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Why are people buying cars in a world where they can access cars?: Anand Mahindra

Last Updated: Saturday, September 12, 2015 - 17:16

ZEEGNITION/Adil Jal Darukhanawala

In an exclusive interview, ZEEGNITION Editor-in-chief, Adil Jal Darukhanawala discusses strategies and philosophies adopted by Mahindra and Mahindra with the company’s Chairman and Director, Anand Mahindra.

Excerpts from the interview:

Adil Jal Darukhanawala: At the launch of any car or vehicle in this country, you normally see CEOs and Managing Directors talking about tech-specs and the amount of money invested. But Anand Mahindra is different. He talks about love, he talks about passion. I think that’s the way to go!

Anand Mahindra : It was a truth Adil, you know I’ve now been in this business, we’ve been in this business for the same time, what is it, a quarter of a century, Adil? So I’ve learnt many things. It’s not as if I could not come out there and spout the technical specs of the car. Increasingly, why are people buying cars, in a world where they can access cars?

My main point is that we’re entering an age of access. It’s frightening when you talk to young people and you say, ’you going to buy a car’ they say ‘no, I’ll use Ola, I’ll use Uber.’ So why will they buy a car? I’m not negative about them wanting to buy cars, they will buy cars they love. They will buy cars about which they say, ‘I want to buy this car. This has to be mine, it says something about me’ an emotive aspect. You know sometimes in business, we’re too scared to talk about the so-called soft aspects. Somehow they think we’ll sound silly. So I said look, I may sound like some hippie from the 1960s talking about love and peace, but that’s a strategy today.

And that’s why I started by saying that our people who are all here, their passion and commitment is our greatest strength because if they don’t love the car, if they don’t have passion, the car’s not going to be passionate. And why will people buy cars they love, cars that are authentic, that make a statement, that are adventurous in design, that are stylish without shouting about it, that are beautiful without boasting about it; those are the kind of people that you and I love. So I think we have to build cars like the people we love.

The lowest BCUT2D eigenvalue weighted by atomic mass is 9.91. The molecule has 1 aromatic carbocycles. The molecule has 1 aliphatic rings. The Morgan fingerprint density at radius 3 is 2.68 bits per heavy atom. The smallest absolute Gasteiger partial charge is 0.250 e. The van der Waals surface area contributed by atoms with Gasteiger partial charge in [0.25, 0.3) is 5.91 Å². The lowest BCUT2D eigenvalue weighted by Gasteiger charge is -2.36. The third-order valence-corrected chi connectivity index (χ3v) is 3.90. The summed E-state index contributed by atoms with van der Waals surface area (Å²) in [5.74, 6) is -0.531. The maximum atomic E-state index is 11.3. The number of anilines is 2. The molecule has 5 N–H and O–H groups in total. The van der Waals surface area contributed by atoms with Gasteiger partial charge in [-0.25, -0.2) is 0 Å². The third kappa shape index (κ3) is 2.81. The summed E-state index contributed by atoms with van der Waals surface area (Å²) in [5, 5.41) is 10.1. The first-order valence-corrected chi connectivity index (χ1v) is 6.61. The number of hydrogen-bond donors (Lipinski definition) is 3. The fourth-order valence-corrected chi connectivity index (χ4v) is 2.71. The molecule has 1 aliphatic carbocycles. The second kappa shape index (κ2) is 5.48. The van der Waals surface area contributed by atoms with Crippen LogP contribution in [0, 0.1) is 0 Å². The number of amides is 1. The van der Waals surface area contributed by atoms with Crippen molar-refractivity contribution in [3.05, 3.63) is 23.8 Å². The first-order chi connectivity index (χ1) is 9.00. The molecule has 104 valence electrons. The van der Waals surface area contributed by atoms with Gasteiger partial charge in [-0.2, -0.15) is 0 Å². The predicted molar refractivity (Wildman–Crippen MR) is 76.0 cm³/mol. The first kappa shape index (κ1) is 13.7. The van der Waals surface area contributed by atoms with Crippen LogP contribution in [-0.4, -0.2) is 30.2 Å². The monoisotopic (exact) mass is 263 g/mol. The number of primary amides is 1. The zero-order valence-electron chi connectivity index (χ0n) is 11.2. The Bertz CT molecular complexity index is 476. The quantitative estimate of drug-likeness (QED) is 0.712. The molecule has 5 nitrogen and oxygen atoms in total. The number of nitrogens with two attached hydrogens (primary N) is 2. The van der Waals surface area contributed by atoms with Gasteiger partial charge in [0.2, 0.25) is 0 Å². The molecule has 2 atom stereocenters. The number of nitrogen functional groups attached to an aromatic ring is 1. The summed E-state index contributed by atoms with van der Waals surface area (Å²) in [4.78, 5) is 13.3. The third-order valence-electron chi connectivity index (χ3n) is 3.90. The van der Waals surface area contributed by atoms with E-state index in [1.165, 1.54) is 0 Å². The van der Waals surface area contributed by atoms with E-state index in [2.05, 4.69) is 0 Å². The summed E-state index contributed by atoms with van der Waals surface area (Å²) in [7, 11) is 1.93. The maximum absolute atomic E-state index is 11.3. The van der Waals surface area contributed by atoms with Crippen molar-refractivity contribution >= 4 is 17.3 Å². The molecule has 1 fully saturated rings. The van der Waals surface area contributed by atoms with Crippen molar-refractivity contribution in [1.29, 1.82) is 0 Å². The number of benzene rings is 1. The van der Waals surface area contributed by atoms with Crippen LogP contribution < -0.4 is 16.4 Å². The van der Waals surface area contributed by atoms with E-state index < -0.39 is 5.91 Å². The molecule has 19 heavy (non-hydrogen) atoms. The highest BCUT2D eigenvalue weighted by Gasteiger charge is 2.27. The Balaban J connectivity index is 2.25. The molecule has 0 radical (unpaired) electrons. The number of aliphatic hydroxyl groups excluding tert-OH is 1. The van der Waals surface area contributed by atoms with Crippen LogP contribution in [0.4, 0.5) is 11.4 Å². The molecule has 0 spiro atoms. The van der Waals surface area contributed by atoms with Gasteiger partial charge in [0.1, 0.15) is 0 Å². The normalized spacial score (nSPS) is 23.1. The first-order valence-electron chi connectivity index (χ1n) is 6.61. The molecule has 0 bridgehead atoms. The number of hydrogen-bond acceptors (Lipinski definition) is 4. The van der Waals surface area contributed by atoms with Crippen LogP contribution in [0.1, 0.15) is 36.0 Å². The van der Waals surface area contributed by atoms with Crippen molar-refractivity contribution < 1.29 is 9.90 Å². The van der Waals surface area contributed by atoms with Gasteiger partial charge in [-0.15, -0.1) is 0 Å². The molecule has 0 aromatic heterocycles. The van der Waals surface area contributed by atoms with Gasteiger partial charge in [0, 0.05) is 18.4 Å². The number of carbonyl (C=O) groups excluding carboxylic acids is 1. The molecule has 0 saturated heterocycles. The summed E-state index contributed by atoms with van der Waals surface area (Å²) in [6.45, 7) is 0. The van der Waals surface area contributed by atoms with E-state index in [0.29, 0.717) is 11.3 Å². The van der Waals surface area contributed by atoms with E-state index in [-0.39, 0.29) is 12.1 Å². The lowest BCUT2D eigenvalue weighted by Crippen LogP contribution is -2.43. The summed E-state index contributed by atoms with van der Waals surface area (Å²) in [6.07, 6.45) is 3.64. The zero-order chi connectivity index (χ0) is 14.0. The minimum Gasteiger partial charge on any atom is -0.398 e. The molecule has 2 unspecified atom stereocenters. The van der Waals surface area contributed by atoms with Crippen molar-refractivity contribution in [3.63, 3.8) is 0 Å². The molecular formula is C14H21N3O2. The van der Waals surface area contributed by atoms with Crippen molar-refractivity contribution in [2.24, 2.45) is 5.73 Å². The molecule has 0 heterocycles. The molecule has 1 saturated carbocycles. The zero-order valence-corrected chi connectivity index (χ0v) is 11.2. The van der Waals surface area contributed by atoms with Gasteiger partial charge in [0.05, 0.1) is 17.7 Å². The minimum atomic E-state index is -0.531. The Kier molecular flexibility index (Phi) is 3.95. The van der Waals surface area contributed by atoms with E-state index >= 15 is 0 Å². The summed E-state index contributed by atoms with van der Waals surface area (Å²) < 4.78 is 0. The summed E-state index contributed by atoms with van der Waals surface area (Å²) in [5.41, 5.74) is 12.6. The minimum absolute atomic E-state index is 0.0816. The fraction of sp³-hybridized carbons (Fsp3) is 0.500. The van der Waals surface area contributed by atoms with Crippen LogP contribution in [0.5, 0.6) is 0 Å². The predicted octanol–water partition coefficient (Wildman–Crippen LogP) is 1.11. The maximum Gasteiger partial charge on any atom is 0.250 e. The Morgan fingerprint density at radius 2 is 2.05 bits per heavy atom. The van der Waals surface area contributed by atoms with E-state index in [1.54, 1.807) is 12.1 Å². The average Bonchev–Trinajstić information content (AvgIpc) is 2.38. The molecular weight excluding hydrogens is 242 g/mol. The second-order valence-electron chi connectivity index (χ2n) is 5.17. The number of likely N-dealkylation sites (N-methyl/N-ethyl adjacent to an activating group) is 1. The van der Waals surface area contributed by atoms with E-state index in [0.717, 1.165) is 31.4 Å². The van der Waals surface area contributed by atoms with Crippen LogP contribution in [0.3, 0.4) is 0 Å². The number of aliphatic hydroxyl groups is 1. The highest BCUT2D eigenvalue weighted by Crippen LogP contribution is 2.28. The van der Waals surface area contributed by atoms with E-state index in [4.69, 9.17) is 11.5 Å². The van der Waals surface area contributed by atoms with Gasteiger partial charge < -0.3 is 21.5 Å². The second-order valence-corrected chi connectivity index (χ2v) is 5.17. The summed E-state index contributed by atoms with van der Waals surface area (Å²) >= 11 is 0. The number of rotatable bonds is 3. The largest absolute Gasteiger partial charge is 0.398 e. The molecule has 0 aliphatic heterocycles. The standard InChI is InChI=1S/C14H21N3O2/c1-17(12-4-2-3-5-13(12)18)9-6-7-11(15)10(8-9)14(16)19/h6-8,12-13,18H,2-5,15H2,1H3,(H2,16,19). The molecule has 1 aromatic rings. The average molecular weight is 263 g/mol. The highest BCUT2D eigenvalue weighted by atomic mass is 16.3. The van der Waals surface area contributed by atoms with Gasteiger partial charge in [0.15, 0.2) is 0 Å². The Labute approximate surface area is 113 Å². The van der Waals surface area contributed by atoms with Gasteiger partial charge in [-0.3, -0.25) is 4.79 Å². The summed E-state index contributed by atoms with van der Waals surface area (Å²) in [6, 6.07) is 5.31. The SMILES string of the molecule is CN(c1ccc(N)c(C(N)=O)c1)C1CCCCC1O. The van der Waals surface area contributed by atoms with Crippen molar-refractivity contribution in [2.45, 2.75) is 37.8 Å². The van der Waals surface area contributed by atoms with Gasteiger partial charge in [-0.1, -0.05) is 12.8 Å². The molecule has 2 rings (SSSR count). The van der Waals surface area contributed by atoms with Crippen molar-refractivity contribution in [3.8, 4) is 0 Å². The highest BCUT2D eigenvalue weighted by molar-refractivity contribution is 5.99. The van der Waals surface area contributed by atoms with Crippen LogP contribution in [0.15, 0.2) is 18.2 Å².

Adil Jal Darukhanawala: I also see one fact of life about which I’ve spoken with you over the last 8 to 10 years, and I’ve seen of empowerment of people within, and I think how much of this aspect has helped not just with the TUV300 but in a lot of other areas in your automotive division. Because you have to have passion, even for a truck! And it’s a capital good. So how do encourage that sort of thing?

Anand Mahindra: Absolutely. I’m glad you noticed that. Empowerment is a nice word, it’s easy to say but hard to do. Especially when you love the business and when it’s so tempting to remain involved with every aspect of it. Fix the headlight here, say ‘no I don’t like this, ‘change the upholstery; it takes a lot of stamina and will power to stay out of it. But if you don’t stay out of it and you don’t let other people get involved. That’s not empowerment.

Adil Jal Darukhanawala: That’s a very important thing! How much have you stayed out when the engineers or the packaging guys or the designers were doing their business?

Anand Mahindra: What I’m really happy about is that today, it’s not a push system it’s a pull system. What I mean by that is that I don’t impose myself on people. They call me, Pawan (Goenka) calls me and says, ‘Anand, we want you to come down and take a look at these cars because we want your inputs’ so as long as they believe my inputs are credible, they respect them and find them valuable, they will call me and I’m in that sense, involved with almost every product they bring out in terms of design at a particular point that they choose. The moment they feel that my inputs are not helping them succeed, they will stop consulting me and I’m not going to object.